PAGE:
The Royal Yacht Britannia was first and foremost a residence for the royal family. Following a line of royal yachts dating back to 1660 the yacht was a way for the King/Queen and family to travel throughout an empire on which the sun never set.
As Queen Elizabeth once said, “the waterways of the world are a road to all the English lands and a yacht is a necessity”.
The Britannia, launched in 1954, was the traveling home of Queen Elizabeth and her family and provided a place the family could relax from the public eye and a location to hold state functions. In the 44 years the Britannia served the crown it served as a place to entertain such leaders as Winston Churchill, Nelson Mandela, Ronald Regan, and Rajiv Gandhi. Other roles included a floating nursery for the royal children, a honeymoon venue, and a family retreat.
As a residence, when the State functions were hosted on the Britannia, protocols (dress codes, introduction rituals, seating, etc.) were the same as if the functions were being conducted at any one of the royal palaces.
The private quarters for the royal family included:
· State Drawing Room used by the royal family to relax for games and conversation. It also includes a mini-grand piano.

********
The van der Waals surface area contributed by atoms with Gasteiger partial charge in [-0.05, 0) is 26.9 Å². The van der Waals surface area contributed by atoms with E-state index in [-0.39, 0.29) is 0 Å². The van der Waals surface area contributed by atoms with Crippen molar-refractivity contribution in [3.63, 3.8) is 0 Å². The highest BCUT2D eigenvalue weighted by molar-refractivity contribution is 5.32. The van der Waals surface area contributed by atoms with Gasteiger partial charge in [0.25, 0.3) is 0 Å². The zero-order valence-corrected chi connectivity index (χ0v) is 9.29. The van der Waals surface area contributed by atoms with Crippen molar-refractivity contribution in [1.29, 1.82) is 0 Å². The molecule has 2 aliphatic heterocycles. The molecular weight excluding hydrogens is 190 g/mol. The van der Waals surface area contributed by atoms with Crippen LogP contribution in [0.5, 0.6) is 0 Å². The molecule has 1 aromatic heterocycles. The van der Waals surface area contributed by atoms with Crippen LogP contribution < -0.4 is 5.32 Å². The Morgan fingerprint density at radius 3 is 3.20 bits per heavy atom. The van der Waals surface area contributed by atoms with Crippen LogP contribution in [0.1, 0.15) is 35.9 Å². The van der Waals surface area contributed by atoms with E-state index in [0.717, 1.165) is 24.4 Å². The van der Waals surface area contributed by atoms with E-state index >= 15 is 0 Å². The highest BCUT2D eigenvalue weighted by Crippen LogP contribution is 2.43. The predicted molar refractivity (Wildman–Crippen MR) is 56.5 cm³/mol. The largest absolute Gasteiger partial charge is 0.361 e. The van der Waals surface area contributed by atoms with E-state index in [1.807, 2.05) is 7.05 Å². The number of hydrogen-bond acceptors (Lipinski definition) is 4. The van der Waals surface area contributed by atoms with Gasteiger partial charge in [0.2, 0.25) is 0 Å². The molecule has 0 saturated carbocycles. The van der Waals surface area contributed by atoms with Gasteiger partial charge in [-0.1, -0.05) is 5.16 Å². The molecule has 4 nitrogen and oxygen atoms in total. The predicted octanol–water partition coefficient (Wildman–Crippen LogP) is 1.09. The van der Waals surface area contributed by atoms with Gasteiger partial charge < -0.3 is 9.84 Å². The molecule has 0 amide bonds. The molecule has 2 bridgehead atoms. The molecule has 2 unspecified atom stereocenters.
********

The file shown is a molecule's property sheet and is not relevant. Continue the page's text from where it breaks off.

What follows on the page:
· State Dining Room – hosting dinners for guests
· Queen’s Sitting Room – used as the Queen’s office
· Sun Lounge – the queen’s informal room for family breakfasts and afternoon tea
· Royal Bedrooms – the Queen’s and Prince Phillip’s. The honeymoon rooms were used for four honeymoons.
Operating the Britannia required a crew of 20 officers and 220 yachtsmen. The crew kept to very strict discipline. When the royal family was on board orders were given by hand signal and the crew wore special soft-soled shoes to reduce noise. All work in and around the royal quarters and sitting rooms was to be completed by 8AM so as not to disturb the family. Meeting a royal in a hallway, the crewmember was required to immediately stop, eyes staring straight ahead until the family member had passed. Hats were not worn by crewmembers because without a hat they were out of uniform and the family members were not required to salute the enlisted.
Crewmen were personally selected by the commanding officer, usually a Flag Officer (admiral, vice admiral or rear admiral). About half of the crew was appointed for a two year tour of duty. The rest were assigned to the Britannia for the remainder of their tour of duty.
Launched: April 1953
412 feet long
55 feet wide
Middle Depth: 40 feet
Displacement: 4,715 tons
Speed: 21 knots (24 mph)
2 steam turbines with shaft 12,000 hp and a 10 foot propeller
Range: 2,000 miles
Decommissioned October 1997. Clocks on board stopped at 15:01 when the Queen was piped ashore